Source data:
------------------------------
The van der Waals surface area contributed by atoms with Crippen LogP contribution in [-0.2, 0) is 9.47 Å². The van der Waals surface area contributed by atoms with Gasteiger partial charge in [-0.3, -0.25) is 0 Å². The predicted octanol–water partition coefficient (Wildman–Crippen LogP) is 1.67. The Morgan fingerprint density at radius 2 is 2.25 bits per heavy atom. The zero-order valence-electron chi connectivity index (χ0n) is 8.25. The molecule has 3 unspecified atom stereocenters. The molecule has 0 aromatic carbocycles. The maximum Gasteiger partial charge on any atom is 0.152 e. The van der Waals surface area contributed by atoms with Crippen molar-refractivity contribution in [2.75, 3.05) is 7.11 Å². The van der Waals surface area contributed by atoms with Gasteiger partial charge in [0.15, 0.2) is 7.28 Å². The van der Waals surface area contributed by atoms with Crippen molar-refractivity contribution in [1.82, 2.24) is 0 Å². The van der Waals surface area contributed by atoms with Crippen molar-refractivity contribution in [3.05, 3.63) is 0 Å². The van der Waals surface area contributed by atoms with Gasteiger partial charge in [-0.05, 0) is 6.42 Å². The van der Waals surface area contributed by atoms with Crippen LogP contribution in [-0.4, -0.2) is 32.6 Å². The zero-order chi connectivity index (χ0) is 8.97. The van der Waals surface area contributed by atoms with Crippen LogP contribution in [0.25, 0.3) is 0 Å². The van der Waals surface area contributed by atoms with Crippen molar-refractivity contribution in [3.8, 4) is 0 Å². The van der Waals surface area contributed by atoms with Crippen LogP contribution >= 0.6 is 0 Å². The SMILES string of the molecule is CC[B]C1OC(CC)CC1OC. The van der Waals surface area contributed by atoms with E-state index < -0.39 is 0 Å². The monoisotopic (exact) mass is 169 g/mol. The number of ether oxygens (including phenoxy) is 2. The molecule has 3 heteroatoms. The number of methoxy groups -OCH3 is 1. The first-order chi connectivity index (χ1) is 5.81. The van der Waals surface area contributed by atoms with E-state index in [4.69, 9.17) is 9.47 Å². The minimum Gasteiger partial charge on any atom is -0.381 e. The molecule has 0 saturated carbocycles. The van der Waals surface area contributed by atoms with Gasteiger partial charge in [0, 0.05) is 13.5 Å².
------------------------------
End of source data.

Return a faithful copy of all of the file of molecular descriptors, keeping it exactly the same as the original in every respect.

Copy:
The van der Waals surface area contributed by atoms with Crippen LogP contribution in [-0.2, 0) is 9.47 Å². The van der Waals surface area contributed by atoms with Gasteiger partial charge in [-0.3, -0.25) is 0 Å². The predicted octanol–water partition coefficient (Wildman–Crippen LogP) is 1.67. The Morgan fingerprint density at radius 2 is 2.25 bits per heavy atom. The zero-order valence-electron chi connectivity index (χ0n) is 8.25. The molecule has 3 unspecified atom stereocenters. The molecule has 0 aromatic carbocycles. The maximum Gasteiger partial charge on any atom is 0.152 e. The van der Waals surface area contributed by atoms with Crippen molar-refractivity contribution in [2.75, 3.05) is 7.11 Å². The van der Waals surface area contributed by atoms with Gasteiger partial charge in [0.15, 0.2) is 7.28 Å². The van der Waals surface area contributed by atoms with Crippen molar-refractivity contribution in [1.82, 2.24) is 0 Å². The van der Waals surface area contributed by atoms with Crippen molar-refractivity contribution in [3.05, 3.63) is 0 Å². The van der Waals surface area contributed by atoms with Gasteiger partial charge in [-0.05, 0) is 6.42 Å². The van der Waals surface area contributed by atoms with Crippen LogP contribution in [-0.4, -0.2) is 32.6 Å². The zero-order chi connectivity index (χ0) is 8.97. The van der Waals surface area contributed by atoms with Crippen LogP contribution in [0.25, 0.3) is 0 Å². The van der Waals surface area contributed by atoms with Crippen molar-refractivity contribution in [3.8, 4) is 0 Å². The van der Waals surface area contributed by atoms with Crippen LogP contribution >= 0.6 is 0 Å². The SMILES string of the molecule is CC[B]C1OC(CC)CC1OC. The van der Waals surface area contributed by atoms with E-state index < -0.39 is 0 Å². The monoisotopic (exact) mass is 169 g/mol. The number of ether oxygens (including phenoxy) is 2. The molecule has 3 heteroatoms. The number of methoxy groups -OCH3 is 1. The first-order chi connectivity index (χ1) is 5.81. The van der Waals surface area contributed by atoms with E-state index in [4.69, 9.17) is 9.47 Å². The minimum Gasteiger partial charge on any atom is -0.381 e. The molecule has 0 saturated carbocycles. The van der Waals surface area contributed by atoms with Gasteiger partial charge in [0, 0.05) is 13.5 Å².